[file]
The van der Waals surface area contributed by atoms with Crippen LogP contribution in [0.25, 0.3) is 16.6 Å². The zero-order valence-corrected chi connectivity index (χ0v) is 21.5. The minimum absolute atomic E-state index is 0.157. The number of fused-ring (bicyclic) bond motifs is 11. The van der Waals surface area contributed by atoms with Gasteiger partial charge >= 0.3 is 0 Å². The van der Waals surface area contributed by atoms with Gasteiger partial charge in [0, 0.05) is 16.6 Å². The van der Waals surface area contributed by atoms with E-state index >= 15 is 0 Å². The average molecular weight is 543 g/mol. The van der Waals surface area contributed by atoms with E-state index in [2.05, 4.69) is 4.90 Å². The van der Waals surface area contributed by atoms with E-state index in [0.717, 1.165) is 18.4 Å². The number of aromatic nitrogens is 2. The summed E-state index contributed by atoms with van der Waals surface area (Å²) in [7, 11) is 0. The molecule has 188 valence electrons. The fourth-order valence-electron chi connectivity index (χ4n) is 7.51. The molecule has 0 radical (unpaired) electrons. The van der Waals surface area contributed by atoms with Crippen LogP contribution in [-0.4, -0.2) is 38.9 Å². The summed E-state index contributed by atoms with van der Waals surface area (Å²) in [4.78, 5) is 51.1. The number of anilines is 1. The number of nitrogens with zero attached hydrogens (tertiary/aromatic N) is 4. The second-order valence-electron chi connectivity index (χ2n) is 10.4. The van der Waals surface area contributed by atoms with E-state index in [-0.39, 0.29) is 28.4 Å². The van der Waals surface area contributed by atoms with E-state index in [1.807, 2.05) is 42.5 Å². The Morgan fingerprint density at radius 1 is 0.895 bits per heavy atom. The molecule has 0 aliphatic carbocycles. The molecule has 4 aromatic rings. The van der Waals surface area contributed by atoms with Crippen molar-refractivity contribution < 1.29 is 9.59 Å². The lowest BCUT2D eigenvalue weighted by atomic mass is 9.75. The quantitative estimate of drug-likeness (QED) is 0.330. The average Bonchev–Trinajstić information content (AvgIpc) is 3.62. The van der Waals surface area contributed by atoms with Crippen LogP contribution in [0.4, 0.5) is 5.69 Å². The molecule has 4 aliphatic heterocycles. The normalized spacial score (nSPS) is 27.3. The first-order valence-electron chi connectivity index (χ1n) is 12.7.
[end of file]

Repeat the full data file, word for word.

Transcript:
The van der Waals surface area contributed by atoms with Crippen LogP contribution in [0.25, 0.3) is 16.6 Å². The zero-order valence-corrected chi connectivity index (χ0v) is 21.5. The minimum absolute atomic E-state index is 0.157. The number of fused-ring (bicyclic) bond motifs is 11. The van der Waals surface area contributed by atoms with Gasteiger partial charge >= 0.3 is 0 Å². The van der Waals surface area contributed by atoms with Gasteiger partial charge in [0, 0.05) is 16.6 Å². The van der Waals surface area contributed by atoms with E-state index >= 15 is 0 Å². The average molecular weight is 543 g/mol. The van der Waals surface area contributed by atoms with E-state index in [2.05, 4.69) is 4.90 Å². The van der Waals surface area contributed by atoms with E-state index in [0.717, 1.165) is 18.4 Å². The number of aromatic nitrogens is 2. The summed E-state index contributed by atoms with van der Waals surface area (Å²) in [7, 11) is 0. The molecule has 188 valence electrons. The fourth-order valence-electron chi connectivity index (χ4n) is 7.51. The molecule has 0 radical (unpaired) electrons. The van der Waals surface area contributed by atoms with Crippen LogP contribution in [-0.4, -0.2) is 38.9 Å². The summed E-state index contributed by atoms with van der Waals surface area (Å²) in [4.78, 5) is 51.1. The number of anilines is 1. The number of nitrogens with zero attached hydrogens (tertiary/aromatic N) is 4. The second-order valence-electron chi connectivity index (χ2n) is 10.4. The van der Waals surface area contributed by atoms with E-state index in [-0.39, 0.29) is 28.4 Å². The van der Waals surface area contributed by atoms with E-state index in [1.807, 2.05) is 42.5 Å². The Morgan fingerprint density at radius 1 is 0.895 bits per heavy atom. The molecule has 0 aliphatic carbocycles. The molecule has 4 aromatic rings. The van der Waals surface area contributed by atoms with Crippen molar-refractivity contribution < 1.29 is 9.59 Å². The lowest BCUT2D eigenvalue weighted by atomic mass is 9.75. The quantitative estimate of drug-likeness (QED) is 0.330. The average Bonchev–Trinajstić information content (AvgIpc) is 3.62. The van der Waals surface area contributed by atoms with Crippen LogP contribution in [0.4, 0.5) is 5.69 Å². The molecule has 4 aliphatic heterocycles. The normalized spacial score (nSPS) is 27.3. The first-order valence-electron chi connectivity index (χ1n) is 12.7.